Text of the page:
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Plain Vanilla No More: Ice Cream To Swoon For

Filed by KOSU News in Art & Life.
August 23, 2011

My 10-year-old son and I were lolling in our chairs in a post-dinner torpor, sweating from every pore even though all we’d had to eat was cold pasta salad. “Hey, do you feel like going for an ice cream?” I asked him. He sprang to his feet, like a human exclamation point. “That’s exactly what I was going to say.”

We left the dishes and drove, in a shared cloud of pesto breath, to the soft-serve stand a couple of miles away. Noah got a root beer float. I got a malted milkshake. I sipped and chewed on the straw — a bad habit I can’t seem to shake — and waited to be transported. Vanilla. Sugar. A hint of malt. Vanilla. Sugar. A hint of malt. The same thing, over and over. Sure, it was freezing cold, which was without question a relief. Still, I wanted to be swept off my feet, yet here I was, strictly earthbound.

Noah was happy with his float, and I too should probably have just ordered one of my favorites — mint chip or maple walnut or some other chunk-studded flavor. But I’d just wanted to get something different from my usual, and I thought the platonic plainness of a malted would serve.

But it just didn’t. So I decided: Next time, different would have to mean different. Really different. After all, what is the use of having 700 cookbooks if you can’t find a recipe or two for weird-flavored ice creams?

As I fired up, the cookbook-indexing website that allows me to actually use my too-big-to-browse collection, I pondered what would make an ice cream truly different. I didn’t want an ice cream flavor that was uncommon here but conventional in its country of origin, like green tea (Japan) or rosewater (India). As I see it, simply coming from far away doesn’t make you exotic. Not in a country like this one.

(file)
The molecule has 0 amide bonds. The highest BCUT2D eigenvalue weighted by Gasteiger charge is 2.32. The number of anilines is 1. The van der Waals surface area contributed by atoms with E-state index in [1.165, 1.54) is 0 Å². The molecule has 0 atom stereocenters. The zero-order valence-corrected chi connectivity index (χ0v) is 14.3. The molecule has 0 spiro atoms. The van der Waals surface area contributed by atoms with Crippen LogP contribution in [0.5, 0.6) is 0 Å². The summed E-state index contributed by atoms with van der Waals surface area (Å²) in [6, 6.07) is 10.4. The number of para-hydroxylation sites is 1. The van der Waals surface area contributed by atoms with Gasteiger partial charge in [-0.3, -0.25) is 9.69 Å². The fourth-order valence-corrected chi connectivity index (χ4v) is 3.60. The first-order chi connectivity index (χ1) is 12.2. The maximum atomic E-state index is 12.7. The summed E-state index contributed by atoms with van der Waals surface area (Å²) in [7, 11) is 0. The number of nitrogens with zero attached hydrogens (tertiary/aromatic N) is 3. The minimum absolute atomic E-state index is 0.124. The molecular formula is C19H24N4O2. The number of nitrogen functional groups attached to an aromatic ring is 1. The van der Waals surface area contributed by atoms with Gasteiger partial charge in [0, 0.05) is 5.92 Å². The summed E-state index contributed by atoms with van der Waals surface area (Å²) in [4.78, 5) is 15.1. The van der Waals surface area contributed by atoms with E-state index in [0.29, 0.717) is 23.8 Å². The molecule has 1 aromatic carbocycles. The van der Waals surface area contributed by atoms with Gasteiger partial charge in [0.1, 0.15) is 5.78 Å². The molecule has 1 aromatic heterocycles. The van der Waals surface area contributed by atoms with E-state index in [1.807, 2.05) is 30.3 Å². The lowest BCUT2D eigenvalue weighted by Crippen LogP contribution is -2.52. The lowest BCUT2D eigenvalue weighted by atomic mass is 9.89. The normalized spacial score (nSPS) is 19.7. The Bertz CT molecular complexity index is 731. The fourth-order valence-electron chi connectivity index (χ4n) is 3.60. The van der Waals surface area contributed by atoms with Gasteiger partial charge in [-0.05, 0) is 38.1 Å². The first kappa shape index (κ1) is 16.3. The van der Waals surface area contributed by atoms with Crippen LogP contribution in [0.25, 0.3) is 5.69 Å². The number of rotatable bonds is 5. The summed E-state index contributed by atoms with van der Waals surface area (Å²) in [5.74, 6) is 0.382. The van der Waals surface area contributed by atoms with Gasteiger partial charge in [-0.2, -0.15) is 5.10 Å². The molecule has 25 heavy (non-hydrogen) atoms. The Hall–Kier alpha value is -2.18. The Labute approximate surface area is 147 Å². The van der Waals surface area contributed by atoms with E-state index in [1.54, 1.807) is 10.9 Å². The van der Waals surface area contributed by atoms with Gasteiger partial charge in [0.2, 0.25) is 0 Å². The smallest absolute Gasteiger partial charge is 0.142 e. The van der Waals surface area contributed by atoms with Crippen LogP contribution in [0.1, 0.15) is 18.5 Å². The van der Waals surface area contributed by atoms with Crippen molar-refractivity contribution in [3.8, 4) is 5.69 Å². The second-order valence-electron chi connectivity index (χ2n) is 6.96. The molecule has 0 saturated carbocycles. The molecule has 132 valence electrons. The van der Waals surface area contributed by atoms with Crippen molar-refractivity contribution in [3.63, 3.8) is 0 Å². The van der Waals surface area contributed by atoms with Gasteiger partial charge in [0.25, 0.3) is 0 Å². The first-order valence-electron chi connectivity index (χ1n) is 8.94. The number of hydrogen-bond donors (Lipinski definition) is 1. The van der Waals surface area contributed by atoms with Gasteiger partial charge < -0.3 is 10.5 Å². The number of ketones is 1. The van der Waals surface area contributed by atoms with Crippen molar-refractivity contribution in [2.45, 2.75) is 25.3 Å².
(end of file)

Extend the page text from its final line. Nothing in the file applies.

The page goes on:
I wanted something that you wouldn’t expect to find in an ice cream at all. An ice cream that included not fruit, but vegetables. Not candy morsels, but herbs and spices. Not sugar, but vinegar. I wanted ice creams that not only refused to meet you halfway but dared you to chase them all the way back to their savory, salty, pungent sources.

I’m not the first to have this idea. As I soon discovered, it’s easy to find outlandish-sounding recipes based on any number of unexpected ingredients, ranging from avocado to zabaglione.

You don’t have to go to terrific lengths if you want to go to the Twilight Zone of frozen treats. You can get an ice cream to express a deeply contrarian character with a single ingredient — black pepper. From the first taste of black pepper ice cream, you know beyond a doubt that something is definitely Not Normal. Yet it instantly grows on you — the coarse heat of the pepper and the chill of the cream echoing each other in quick succession like a series of slaps and kisses.

Even more intriguing, to my mind, are the ice creams that sound like an ordinary weeknight dinner prep that has taken a violent left turn. What about basil and pine nut ice cream? (That’s practically pesto, said Noah.) Or caramelized onion and balsamic vinegar ice cream? Which sounds as though it ought to be served atop a steak and a salad.

The kids were surprisingly enthusiastic about our adventure on the dark side of ice cream. “Hey, wouldn’t it be funny if we had garlic ice cream?” exclaimed Noah. “We have,” I pointed out. “At the garlic festival a couple years ago.” My son was unfazed. “Well, let’s have it again.” Meanwhile, his little sister’s face disappeared deep inside her bowl as she licked up the last of the pepper ice cream and hunted for stray particles. Eventually she re-emerged, her nose generously daubed with pepper-flecked custard.

I’m sure those black wizards, the molecular gastronomists, could and would go farther. I’m sure they could find a way to make fried chicken ice cream or baby octopus ice cream or pretzel-with-mustard ice cream. And I don’t blame them a bit for going to town with their dehydrators and liquid nitrogen and Pacojets. They’re mad scientists, and that’s just what they do.

But no such sorcery is necessary for my family. We’re pretty balanced eaters who just need a little variety from time to time. None of us is terribly picky, and for the most part we’ll try anything once. Moreover, we’ve always been good about eating our vegetables — even when they happen to be in ice cream. [Copyright 2011 National Public Radio]

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